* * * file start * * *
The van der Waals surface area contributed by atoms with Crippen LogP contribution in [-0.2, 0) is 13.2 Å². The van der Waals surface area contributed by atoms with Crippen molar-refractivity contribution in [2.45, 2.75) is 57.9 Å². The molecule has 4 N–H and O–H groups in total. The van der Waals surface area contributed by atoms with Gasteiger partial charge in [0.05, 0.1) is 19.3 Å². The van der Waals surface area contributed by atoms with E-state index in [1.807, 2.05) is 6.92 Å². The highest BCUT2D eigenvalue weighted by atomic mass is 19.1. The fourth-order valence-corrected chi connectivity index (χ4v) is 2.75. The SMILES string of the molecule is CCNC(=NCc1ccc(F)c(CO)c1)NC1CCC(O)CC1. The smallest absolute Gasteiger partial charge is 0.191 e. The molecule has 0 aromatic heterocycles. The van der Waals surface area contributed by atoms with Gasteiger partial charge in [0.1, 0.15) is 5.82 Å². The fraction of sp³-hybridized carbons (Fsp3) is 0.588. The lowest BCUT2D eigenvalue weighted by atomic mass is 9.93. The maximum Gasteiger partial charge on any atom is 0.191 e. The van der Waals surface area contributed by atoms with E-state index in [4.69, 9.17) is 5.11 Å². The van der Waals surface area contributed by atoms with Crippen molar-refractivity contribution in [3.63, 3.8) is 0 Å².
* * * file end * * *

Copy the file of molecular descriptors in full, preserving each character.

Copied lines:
The van der Waals surface area contributed by atoms with Crippen LogP contribution in [-0.2, 0) is 13.2 Å². The van der Waals surface area contributed by atoms with Crippen molar-refractivity contribution in [2.45, 2.75) is 57.9 Å². The molecule has 4 N–H and O–H groups in total. The van der Waals surface area contributed by atoms with Gasteiger partial charge in [0.05, 0.1) is 19.3 Å². The van der Waals surface area contributed by atoms with E-state index in [1.807, 2.05) is 6.92 Å². The highest BCUT2D eigenvalue weighted by atomic mass is 19.1. The fourth-order valence-corrected chi connectivity index (χ4v) is 2.75. The SMILES string of the molecule is CCNC(=NCc1ccc(F)c(CO)c1)NC1CCC(O)CC1. The smallest absolute Gasteiger partial charge is 0.191 e. The molecule has 0 aromatic heterocycles. The van der Waals surface area contributed by atoms with Gasteiger partial charge in [0.1, 0.15) is 5.82 Å². The fraction of sp³-hybridized carbons (Fsp3) is 0.588. The lowest BCUT2D eigenvalue weighted by atomic mass is 9.93. The maximum Gasteiger partial charge on any atom is 0.191 e. The van der Waals surface area contributed by atoms with E-state index in [4.69, 9.17) is 5.11 Å². The van der Waals surface area contributed by atoms with Crippen molar-refractivity contribution in [3.63, 3.8) is 0 Å².